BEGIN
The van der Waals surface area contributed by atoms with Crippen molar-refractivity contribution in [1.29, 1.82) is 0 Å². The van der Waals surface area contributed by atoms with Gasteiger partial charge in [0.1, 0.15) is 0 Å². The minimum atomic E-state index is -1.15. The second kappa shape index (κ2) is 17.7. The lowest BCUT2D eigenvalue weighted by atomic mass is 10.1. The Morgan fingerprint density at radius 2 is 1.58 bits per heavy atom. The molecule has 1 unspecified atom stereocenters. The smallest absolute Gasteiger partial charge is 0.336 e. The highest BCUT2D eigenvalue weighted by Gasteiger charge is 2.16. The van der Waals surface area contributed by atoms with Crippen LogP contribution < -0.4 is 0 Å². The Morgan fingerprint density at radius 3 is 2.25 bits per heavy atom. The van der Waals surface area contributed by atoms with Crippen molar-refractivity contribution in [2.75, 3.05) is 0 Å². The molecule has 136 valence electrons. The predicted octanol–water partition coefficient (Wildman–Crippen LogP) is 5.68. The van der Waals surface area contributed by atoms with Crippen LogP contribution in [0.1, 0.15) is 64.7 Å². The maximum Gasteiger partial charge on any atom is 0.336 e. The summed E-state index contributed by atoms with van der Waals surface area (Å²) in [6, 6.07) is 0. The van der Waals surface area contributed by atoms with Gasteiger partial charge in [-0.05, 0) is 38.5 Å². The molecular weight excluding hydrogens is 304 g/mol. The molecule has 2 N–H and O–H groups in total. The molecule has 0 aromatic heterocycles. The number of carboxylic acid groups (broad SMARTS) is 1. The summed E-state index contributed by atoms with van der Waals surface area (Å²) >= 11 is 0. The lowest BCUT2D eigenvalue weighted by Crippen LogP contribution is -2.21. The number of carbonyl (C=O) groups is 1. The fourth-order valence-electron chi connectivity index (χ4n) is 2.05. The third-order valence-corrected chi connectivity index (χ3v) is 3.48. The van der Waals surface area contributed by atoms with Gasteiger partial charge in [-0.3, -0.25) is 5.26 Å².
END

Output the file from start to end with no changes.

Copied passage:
The van der Waals surface area contributed by atoms with Crippen molar-refractivity contribution in [1.29, 1.82) is 0 Å². The van der Waals surface area contributed by atoms with Gasteiger partial charge in [0.1, 0.15) is 0 Å². The minimum atomic E-state index is -1.15. The second kappa shape index (κ2) is 17.7. The lowest BCUT2D eigenvalue weighted by atomic mass is 10.1. The Morgan fingerprint density at radius 2 is 1.58 bits per heavy atom. The molecule has 1 unspecified atom stereocenters. The smallest absolute Gasteiger partial charge is 0.336 e. The highest BCUT2D eigenvalue weighted by Gasteiger charge is 2.16. The van der Waals surface area contributed by atoms with Crippen LogP contribution < -0.4 is 0 Å². The Morgan fingerprint density at radius 3 is 2.25 bits per heavy atom. The van der Waals surface area contributed by atoms with Crippen molar-refractivity contribution in [2.75, 3.05) is 0 Å². The molecule has 136 valence electrons. The predicted octanol–water partition coefficient (Wildman–Crippen LogP) is 5.68. The van der Waals surface area contributed by atoms with Crippen LogP contribution in [0.1, 0.15) is 64.7 Å². The maximum Gasteiger partial charge on any atom is 0.336 e. The summed E-state index contributed by atoms with van der Waals surface area (Å²) in [6, 6.07) is 0. The van der Waals surface area contributed by atoms with Gasteiger partial charge in [-0.05, 0) is 38.5 Å². The molecular weight excluding hydrogens is 304 g/mol. The molecule has 2 N–H and O–H groups in total. The molecule has 0 aromatic heterocycles. The number of carboxylic acid groups (broad SMARTS) is 1. The summed E-state index contributed by atoms with van der Waals surface area (Å²) >= 11 is 0. The lowest BCUT2D eigenvalue weighted by Crippen LogP contribution is -2.21. The number of carbonyl (C=O) groups is 1. The fourth-order valence-electron chi connectivity index (χ4n) is 2.05. The third-order valence-corrected chi connectivity index (χ3v) is 3.48. The van der Waals surface area contributed by atoms with Gasteiger partial charge in [-0.3, -0.25) is 5.26 Å².